This past week, I had the privilege of attending a talk sponsored by my university featuring Alison Bechdel. A lot of you may know her for the Bechdel test, which rates movies based on their portrayal of female characters (for the record, Bechdel didn’t actually create the test). For twenty-five years, she wrote and drew the comic strip Dykes to Watch Out For. Recently, she has published two graphic memoirs, Fun Home (about her father’s closeted homosexuality and her own identity as a lesbian) and Are You My Mother? (about her mother and their relationship). On top of massive critical acclaim for both her books and her strip, she was a recipient of a 2012 Guggenheim fellowship, and she is a Marsh Professor-at-Large at the University of Vermont. She’s a pretty cool character.
Alison’s talk, entitled “Drawing Lessons: The Comics of Everyday Life,” focused mostly on her experiences writing and drawing her memoirs, and how she went through that process with her family and with herself. However, she did touch upon Dykes to Watch Out For, and its place as both a comic of queer visibility and political activism. In particular, she said that she stopped writing Dykes in 2008 because in some sense, being queer has stopped being a subversive gesture. That gave me pause.
Alison said that when she started writing Dykes in the ‘80’s, being queer was an act of otherness, a declaration of outsider political stance. The queer movement was very wrapped up with political action, and being queer set you apart from the normal standards of society. It was an act of rebellion. That mentality was a huge part of Dykes, as the comic was set in real time and the characters responded to political events as they happened. To be queer, in that world, was to be radical, ahead of the curve, different. When she said she stopped writing Dykes because this mentality of radical activism no longer applied to the queer community, I couldn’t understand where she was coming from. Being queer is still a subversive act.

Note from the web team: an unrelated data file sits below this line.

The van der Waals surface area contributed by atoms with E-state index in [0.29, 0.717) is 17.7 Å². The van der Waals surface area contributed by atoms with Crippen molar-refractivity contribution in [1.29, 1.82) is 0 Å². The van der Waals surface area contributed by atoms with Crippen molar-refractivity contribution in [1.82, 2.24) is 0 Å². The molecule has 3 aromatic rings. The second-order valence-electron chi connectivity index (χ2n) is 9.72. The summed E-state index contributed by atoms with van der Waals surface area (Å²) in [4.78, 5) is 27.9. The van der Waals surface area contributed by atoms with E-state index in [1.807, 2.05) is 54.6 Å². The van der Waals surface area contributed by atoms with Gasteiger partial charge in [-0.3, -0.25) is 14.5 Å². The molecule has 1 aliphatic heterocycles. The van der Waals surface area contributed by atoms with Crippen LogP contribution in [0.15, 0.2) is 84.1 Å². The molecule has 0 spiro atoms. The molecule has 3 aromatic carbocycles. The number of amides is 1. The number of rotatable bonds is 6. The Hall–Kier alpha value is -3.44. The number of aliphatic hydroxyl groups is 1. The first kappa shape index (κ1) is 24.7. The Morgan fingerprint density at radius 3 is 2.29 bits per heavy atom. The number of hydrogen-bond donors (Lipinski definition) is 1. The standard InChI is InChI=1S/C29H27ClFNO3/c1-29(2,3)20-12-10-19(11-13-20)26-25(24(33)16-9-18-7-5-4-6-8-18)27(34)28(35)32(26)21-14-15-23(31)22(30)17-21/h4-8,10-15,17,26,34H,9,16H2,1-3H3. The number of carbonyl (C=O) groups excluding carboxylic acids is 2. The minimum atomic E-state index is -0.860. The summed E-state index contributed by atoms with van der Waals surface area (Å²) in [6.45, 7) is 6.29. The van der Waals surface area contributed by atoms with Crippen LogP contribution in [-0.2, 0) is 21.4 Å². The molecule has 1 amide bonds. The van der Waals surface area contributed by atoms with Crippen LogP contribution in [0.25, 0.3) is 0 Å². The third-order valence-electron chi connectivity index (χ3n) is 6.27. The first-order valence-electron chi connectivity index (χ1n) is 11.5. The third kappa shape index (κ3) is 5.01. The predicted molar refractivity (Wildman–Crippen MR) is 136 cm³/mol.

On one hand, I can see where Alison was coming from. We have queer people in major political office, the same-sex marriage phenomenon is sweeping the country, and (specifically) those who identify as gay and lesbian are increasingly more mainstream and accepted. Being queer is no longer associated with a certain political view.
On the other hand, being queer and subversive is precisely what brings more attention and change to the mainstream. Existing as a Gender, Sexuality, or Romantic Minority (GSRM) is a subversive gesture in and of itself. When a person stands up and says, “No, I will not play along with the rules of the gender binary”, that person is being subversive. When a queer kid comes out and still maintains their Catholic faith, that is a subversive act. When students create safe spaces within their schools through Gay-Straight Alliances, that is subversive. When colleges and universities require gender-neutral bathrooms and housing, they subvert the social norm of the binary. Any action against the patriarchal, heterosexist, transphobic mainstream counts as an act of subversion, precisely because it says “Hey, your way is not the only way”. These actions may not be politically subversive, but politics is not the only way to long-term change; it also comes through experience and contact and education. Politics changes laws; education changes lives.
While I understand the need for queer political activism, the political realm can only do so much at this point in time. Same-sex marriage has taken up the limelight for queer political issues, and it’s a diva. In its shadow are many other issues that could use political oomph, but can’t quite get there because of the lack of public knowledge and education on those matters. These issues include transgender rights, how the law deals with hate crimes against queer people, and the lack of funding and attention for organizations that help homeless and depressed queer youth. Supporting these causes and educating the public about them helps bring them into the mainstream, but does not make them any less subversive, just as mainstream queerness does not make being queer any less of a radical gesture. Working for change subverts the mainstream, but until we change the mainstream fully with rights and dignity for everyone, being queer and working for queer issues will always be subversive.
In short, I disagree with Alison Bechdel. The newest generation of activists exists on a grassroots level, in cyberspace, on university campuses and in rural towns. They are everywhere, and they are working. The changes may not be visible yet, but they are coming.